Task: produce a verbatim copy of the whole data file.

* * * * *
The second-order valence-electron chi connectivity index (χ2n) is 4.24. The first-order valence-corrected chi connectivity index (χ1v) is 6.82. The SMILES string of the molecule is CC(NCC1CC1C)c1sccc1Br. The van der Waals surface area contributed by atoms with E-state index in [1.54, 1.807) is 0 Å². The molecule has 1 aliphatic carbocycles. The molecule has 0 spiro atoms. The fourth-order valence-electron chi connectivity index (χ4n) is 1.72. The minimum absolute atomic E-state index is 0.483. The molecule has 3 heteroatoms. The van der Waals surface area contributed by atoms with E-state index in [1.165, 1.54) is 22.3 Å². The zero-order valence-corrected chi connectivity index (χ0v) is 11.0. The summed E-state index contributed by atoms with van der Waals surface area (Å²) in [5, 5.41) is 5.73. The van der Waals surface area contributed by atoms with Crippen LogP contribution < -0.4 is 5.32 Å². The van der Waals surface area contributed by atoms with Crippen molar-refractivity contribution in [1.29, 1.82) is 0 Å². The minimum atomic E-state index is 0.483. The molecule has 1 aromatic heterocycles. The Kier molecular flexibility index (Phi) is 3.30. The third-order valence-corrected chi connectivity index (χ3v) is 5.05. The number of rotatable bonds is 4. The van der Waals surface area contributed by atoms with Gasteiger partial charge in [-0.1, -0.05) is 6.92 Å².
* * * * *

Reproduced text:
The second-order valence-electron chi connectivity index (χ2n) is 4.24. The first-order valence-corrected chi connectivity index (χ1v) is 6.82. The SMILES string of the molecule is CC(NCC1CC1C)c1sccc1Br. The van der Waals surface area contributed by atoms with E-state index in [1.54, 1.807) is 0 Å². The molecule has 1 aliphatic carbocycles. The molecule has 0 spiro atoms. The fourth-order valence-electron chi connectivity index (χ4n) is 1.72. The minimum absolute atomic E-state index is 0.483. The molecule has 3 heteroatoms. The van der Waals surface area contributed by atoms with E-state index in [1.165, 1.54) is 22.3 Å². The zero-order valence-corrected chi connectivity index (χ0v) is 11.0. The summed E-state index contributed by atoms with van der Waals surface area (Å²) in [5, 5.41) is 5.73. The van der Waals surface area contributed by atoms with Crippen LogP contribution < -0.4 is 5.32 Å². The van der Waals surface area contributed by atoms with Crippen molar-refractivity contribution in [1.29, 1.82) is 0 Å². The minimum atomic E-state index is 0.483. The molecule has 1 aromatic heterocycles. The Kier molecular flexibility index (Phi) is 3.30. The third-order valence-corrected chi connectivity index (χ3v) is 5.05. The number of rotatable bonds is 4. The van der Waals surface area contributed by atoms with Gasteiger partial charge in [-0.1, -0.05) is 6.92 Å².